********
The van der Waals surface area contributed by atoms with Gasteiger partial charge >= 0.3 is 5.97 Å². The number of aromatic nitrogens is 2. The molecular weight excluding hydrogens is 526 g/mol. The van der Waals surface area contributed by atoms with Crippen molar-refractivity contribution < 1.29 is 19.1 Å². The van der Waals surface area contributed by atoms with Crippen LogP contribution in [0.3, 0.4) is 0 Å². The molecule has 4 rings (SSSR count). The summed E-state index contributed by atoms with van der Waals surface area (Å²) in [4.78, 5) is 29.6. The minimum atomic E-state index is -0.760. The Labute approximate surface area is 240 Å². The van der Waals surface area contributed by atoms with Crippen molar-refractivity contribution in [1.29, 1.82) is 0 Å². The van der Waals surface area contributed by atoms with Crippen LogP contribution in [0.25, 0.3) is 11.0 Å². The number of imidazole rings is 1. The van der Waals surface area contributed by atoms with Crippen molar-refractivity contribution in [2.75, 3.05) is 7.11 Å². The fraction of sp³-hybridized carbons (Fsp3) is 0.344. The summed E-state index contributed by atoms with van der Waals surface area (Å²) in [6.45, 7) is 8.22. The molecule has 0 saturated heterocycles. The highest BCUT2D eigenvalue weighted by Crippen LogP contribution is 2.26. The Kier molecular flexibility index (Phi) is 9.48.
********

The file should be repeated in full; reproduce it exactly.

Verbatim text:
The van der Waals surface area contributed by atoms with Gasteiger partial charge >= 0.3 is 5.97 Å². The number of aromatic nitrogens is 2. The molecular weight excluding hydrogens is 526 g/mol. The van der Waals surface area contributed by atoms with Crippen molar-refractivity contribution < 1.29 is 19.1 Å². The van der Waals surface area contributed by atoms with Crippen LogP contribution in [0.3, 0.4) is 0 Å². The molecule has 4 rings (SSSR count). The summed E-state index contributed by atoms with van der Waals surface area (Å²) in [4.78, 5) is 29.6. The minimum atomic E-state index is -0.760. The Labute approximate surface area is 240 Å². The van der Waals surface area contributed by atoms with Crippen molar-refractivity contribution in [1.29, 1.82) is 0 Å². The van der Waals surface area contributed by atoms with Crippen LogP contribution in [0.25, 0.3) is 11.0 Å². The number of imidazole rings is 1. The van der Waals surface area contributed by atoms with Crippen molar-refractivity contribution in [2.75, 3.05) is 7.11 Å². The fraction of sp³-hybridized carbons (Fsp3) is 0.344. The summed E-state index contributed by atoms with van der Waals surface area (Å²) in [6.45, 7) is 8.22. The molecule has 0 saturated heterocycles. The highest BCUT2D eigenvalue weighted by Crippen LogP contribution is 2.26. The Kier molecular flexibility index (Phi) is 9.48.